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Strong intensification of hourly rainfall extremes by urbanization
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  • Hayley J Fowler,
  • Yafei Li,
  • Daniel Argüeso,
  • Stephen Blenkinsop,
  • Jason Peter Evans,
  • Geert Lenderink,
  • Xiaodong Yan,
  • Selma de Brito Guerreiro,
  • Elizabeth Lewis,
  • Xiaofeng Li
Hayley J Fowler
Newcastle University

Corresponding Author:hayley.fowler@ncl.ac.uk

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Yafei Li
Beijing Normal University
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Daniel Argüeso
University of New South Wales
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Stephen Blenkinsop
Newcastle University
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Jason Peter Evans
University of New South Wales
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Geert Lenderink
Royal Netherlands Meteorological Institute
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Xiaodong Yan
State Key Laboratory of Earth Surface Processes and Resource Ecology, Beijing Normal University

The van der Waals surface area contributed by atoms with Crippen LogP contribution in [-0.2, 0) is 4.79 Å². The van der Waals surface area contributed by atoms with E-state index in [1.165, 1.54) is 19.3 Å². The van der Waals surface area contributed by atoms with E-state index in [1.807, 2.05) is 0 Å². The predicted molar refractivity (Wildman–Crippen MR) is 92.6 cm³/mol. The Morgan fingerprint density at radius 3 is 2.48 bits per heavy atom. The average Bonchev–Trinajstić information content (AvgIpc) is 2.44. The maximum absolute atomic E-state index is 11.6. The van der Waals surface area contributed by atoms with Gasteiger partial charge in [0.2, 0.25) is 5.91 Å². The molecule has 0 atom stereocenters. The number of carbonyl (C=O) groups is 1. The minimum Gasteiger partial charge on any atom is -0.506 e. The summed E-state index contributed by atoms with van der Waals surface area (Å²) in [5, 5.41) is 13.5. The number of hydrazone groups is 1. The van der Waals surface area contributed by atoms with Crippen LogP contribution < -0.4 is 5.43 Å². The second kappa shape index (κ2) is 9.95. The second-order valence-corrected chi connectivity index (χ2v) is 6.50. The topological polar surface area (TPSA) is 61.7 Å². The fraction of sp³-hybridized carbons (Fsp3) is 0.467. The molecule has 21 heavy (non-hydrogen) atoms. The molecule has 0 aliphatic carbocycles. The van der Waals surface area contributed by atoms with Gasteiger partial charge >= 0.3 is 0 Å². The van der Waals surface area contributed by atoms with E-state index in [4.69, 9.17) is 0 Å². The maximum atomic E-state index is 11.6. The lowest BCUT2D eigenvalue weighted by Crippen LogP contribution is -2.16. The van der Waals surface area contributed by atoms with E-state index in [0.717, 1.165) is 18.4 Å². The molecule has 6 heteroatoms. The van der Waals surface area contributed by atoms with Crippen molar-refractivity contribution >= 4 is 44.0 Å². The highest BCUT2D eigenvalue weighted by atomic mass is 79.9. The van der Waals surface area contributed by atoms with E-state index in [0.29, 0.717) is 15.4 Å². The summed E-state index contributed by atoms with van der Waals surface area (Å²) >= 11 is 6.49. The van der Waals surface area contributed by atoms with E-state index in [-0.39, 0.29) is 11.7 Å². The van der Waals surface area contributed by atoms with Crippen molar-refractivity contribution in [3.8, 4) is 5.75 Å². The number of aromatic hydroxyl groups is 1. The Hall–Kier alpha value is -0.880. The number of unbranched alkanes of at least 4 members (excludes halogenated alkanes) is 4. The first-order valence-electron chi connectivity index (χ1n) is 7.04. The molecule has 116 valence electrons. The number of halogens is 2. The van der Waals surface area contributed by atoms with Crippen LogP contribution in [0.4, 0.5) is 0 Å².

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Selma de Brito Guerreiro
Newcastle University
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Elizabeth Lewis
Newcastle University
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Xiaofeng Li
Newcastle University
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Abstract

Although observations and modelling studies show that heavy rainfall is increasing in many regions, how changes will manifest themselves on sub-daily timescales remains highly uncertain. Here, for the first time, we combine observational analysis and high-resolution modelling results to examine changes to extreme rainfall intensities in urbanized Kuala Lumpur, Malaysia. We find that hourly intensities of extreme rainfall have increased by ~35% over the last three decades, nearly three times more than in surrounding rural areas, with daily intensities showing much weaker increases. Our modelling results confirm that the urban heat island effect creates a more unstable atmosphere, increased vertical uplift and moisture convergence. This, combined with weak surface winds in the Tropics, causes intensification of rainfall extremes over the city, with reduced rainfall in the surrounding region.